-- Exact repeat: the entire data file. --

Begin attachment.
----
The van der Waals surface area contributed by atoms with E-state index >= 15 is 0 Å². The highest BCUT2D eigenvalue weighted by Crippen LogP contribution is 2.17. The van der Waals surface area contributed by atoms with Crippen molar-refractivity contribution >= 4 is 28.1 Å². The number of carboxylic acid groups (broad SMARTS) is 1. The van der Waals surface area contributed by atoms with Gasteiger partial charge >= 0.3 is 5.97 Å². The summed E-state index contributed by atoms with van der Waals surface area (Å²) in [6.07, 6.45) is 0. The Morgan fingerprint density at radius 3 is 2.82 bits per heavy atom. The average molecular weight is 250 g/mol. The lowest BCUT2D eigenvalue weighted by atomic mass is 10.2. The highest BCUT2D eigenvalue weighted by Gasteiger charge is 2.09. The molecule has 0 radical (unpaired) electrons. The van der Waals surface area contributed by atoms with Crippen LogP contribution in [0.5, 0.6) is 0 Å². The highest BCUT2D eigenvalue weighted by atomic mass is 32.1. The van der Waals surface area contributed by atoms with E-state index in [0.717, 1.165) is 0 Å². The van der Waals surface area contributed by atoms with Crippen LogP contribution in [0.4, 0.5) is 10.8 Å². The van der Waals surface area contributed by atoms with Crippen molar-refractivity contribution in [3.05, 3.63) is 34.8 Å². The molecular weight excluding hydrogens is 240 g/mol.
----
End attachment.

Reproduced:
The van der Waals surface area contributed by atoms with E-state index >= 15 is 0 Å². The highest BCUT2D eigenvalue weighted by Crippen LogP contribution is 2.17. The van der Waals surface area contributed by atoms with Crippen molar-refractivity contribution >= 4 is 28.1 Å². The number of carboxylic acid groups (broad SMARTS) is 1. The van der Waals surface area contributed by atoms with Gasteiger partial charge >= 0.3 is 5.97 Å². The summed E-state index contributed by atoms with van der Waals surface area (Å²) in [6.07, 6.45) is 0. The Morgan fingerprint density at radius 3 is 2.82 bits per heavy atom. The average molecular weight is 250 g/mol. The lowest BCUT2D eigenvalue weighted by atomic mass is 10.2. The highest BCUT2D eigenvalue weighted by Gasteiger charge is 2.09. The molecule has 0 radical (unpaired) electrons. The van der Waals surface area contributed by atoms with Crippen LogP contribution in [0.5, 0.6) is 0 Å². The highest BCUT2D eigenvalue weighted by atomic mass is 32.1. The van der Waals surface area contributed by atoms with E-state index in [0.717, 1.165) is 0 Å². The van der Waals surface area contributed by atoms with Crippen LogP contribution in [0.4, 0.5) is 10.8 Å². The van der Waals surface area contributed by atoms with Crippen molar-refractivity contribution in [3.05, 3.63) is 34.8 Å². The molecular weight excluding hydrogens is 240 g/mol.